Dec 21, 2016
At Vathorst College in the Netherlands, 3D printing is offered as an elective course to kids that are interested to learn more about this technology. After assembling a 3D printer in-class, the students use it to print out parts of a bottle rocket that is launched with water pressure. This project allows the students to expand their knowledge on science and mathematics with 3D printing as a vital part of the process. Read on to find lesson plans that focus on both a science and mathematical application.
The 3D printed bottle rocket project
Over the course of 4-5 weeks, small groups of students learn to build different parts of an Ultimaker 3D printer and assemble them all together. They later use the 3D printer to design and develop parts for their bottle rocket project. By offering the 3D printing class as an elective course, the students taking part in it are motivated and eager to learn more about 3D printing and design.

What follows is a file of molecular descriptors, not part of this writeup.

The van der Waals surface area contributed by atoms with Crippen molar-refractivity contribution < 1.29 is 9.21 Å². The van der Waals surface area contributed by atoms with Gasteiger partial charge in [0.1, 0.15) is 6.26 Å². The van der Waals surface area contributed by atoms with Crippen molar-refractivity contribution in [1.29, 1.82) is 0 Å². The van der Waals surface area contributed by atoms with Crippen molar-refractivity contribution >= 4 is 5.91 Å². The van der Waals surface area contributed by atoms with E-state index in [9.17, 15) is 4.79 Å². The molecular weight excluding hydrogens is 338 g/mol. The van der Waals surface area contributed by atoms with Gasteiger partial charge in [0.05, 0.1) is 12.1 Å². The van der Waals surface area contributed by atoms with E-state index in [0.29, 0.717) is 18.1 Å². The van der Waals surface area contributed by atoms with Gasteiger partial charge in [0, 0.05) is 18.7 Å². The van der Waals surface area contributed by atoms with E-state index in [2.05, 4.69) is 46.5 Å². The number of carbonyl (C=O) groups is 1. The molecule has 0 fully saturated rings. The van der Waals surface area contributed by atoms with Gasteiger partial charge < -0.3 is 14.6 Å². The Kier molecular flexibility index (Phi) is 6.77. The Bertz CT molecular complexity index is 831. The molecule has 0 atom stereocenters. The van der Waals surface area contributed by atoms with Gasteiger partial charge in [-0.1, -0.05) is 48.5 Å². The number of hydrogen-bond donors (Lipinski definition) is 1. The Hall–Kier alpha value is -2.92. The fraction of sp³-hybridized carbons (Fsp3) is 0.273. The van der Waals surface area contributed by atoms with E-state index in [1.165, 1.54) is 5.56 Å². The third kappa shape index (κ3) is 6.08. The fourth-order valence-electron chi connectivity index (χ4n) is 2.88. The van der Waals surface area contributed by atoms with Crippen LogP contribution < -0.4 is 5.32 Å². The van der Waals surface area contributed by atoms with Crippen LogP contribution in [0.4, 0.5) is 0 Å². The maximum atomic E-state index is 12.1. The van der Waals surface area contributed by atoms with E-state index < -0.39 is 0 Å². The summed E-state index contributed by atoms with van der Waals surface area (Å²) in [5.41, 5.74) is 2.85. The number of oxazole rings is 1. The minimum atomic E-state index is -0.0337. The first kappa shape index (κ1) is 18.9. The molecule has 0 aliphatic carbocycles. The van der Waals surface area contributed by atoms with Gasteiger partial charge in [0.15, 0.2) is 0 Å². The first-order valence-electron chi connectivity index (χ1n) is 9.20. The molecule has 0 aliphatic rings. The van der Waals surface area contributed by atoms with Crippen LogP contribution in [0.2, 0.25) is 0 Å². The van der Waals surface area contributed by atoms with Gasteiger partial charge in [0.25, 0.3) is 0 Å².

The bottle rocket project revolves around designing specific parts of the rocket. The shape of the wings and the sharpness of the nose cone all influence the flight the rocket will make, and thus need to be considered. After designing all the parts, the rocket is assembled and launched. It is a fun and inclusive project, with many opportunities to link it to mathematics and science.
The more the curriculum focuses on technologies or applications that are based on the future, the easier the children will learn.
The lesson plans
The basic lesson plan written by 3Dkanjers on how to build the bottle rockets can be found here. The standard, predesigned rocket parts can be downloaded here, and can be used as an initial design for the kids to alter and optimise in-class.
In the broader context of this bottle rocket project, there are numerous applications that can be linked to subjects that the kids are attending in school. Here are two examples of exercises that can be done for science and mathematical courses, but these can be expanded to touch different areas in the students's curriculum as well.
According to Sara Seamari, one of the teachers at Vathorst College, focusing on technologies or applications that are based on the future - like 3D printing - makes it more relatable and easier for the children to learn. This bottle rocket project is but one example of how 3D printing can be integrated in high school education and used to teach both science and mathematics. Visit our Explore pages for more examples on how 3D printing can be used in secondary education: